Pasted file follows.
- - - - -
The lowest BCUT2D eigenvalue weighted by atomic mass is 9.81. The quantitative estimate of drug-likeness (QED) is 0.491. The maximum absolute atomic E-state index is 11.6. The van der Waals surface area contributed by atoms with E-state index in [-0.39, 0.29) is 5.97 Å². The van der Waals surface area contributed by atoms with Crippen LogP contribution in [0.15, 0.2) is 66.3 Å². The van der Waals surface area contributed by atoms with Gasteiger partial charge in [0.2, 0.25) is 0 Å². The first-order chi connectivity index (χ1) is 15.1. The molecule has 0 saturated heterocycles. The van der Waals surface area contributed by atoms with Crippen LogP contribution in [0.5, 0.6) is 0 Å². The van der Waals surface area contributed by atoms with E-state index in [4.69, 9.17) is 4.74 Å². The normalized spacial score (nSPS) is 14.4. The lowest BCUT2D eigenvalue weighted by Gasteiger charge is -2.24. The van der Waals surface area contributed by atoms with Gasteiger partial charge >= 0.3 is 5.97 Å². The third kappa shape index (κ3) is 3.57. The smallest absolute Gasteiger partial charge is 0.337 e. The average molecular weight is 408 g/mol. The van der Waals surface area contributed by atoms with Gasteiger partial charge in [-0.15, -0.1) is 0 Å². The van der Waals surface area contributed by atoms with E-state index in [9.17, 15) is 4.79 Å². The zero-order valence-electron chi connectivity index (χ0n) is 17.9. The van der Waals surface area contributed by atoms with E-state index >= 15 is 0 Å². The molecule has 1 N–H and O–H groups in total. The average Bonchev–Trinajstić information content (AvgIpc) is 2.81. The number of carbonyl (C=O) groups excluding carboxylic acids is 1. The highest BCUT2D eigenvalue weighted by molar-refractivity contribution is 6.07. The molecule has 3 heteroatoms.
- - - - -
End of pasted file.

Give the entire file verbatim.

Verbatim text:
The lowest BCUT2D eigenvalue weighted by atomic mass is 9.81. The quantitative estimate of drug-likeness (QED) is 0.491. The maximum absolute atomic E-state index is 11.6. The van der Waals surface area contributed by atoms with E-state index in [-0.39, 0.29) is 5.97 Å². The van der Waals surface area contributed by atoms with Crippen LogP contribution in [0.15, 0.2) is 66.3 Å². The van der Waals surface area contributed by atoms with Gasteiger partial charge in [0.2, 0.25) is 0 Å². The first-order chi connectivity index (χ1) is 15.1. The molecule has 0 saturated heterocycles. The van der Waals surface area contributed by atoms with Crippen LogP contribution in [0.5, 0.6) is 0 Å². The van der Waals surface area contributed by atoms with E-state index in [4.69, 9.17) is 4.74 Å². The normalized spacial score (nSPS) is 14.4. The lowest BCUT2D eigenvalue weighted by Gasteiger charge is -2.24. The van der Waals surface area contributed by atoms with Gasteiger partial charge >= 0.3 is 5.97 Å². The third kappa shape index (κ3) is 3.57. The smallest absolute Gasteiger partial charge is 0.337 e. The average molecular weight is 408 g/mol. The van der Waals surface area contributed by atoms with Gasteiger partial charge in [-0.15, -0.1) is 0 Å². The van der Waals surface area contributed by atoms with E-state index in [9.17, 15) is 4.79 Å². The zero-order valence-electron chi connectivity index (χ0n) is 17.9. The van der Waals surface area contributed by atoms with E-state index >= 15 is 0 Å². The molecule has 1 N–H and O–H groups in total. The average Bonchev–Trinajstić information content (AvgIpc) is 2.81. The number of carbonyl (C=O) groups excluding carboxylic acids is 1. The highest BCUT2D eigenvalue weighted by molar-refractivity contribution is 6.07. The molecule has 3 heteroatoms.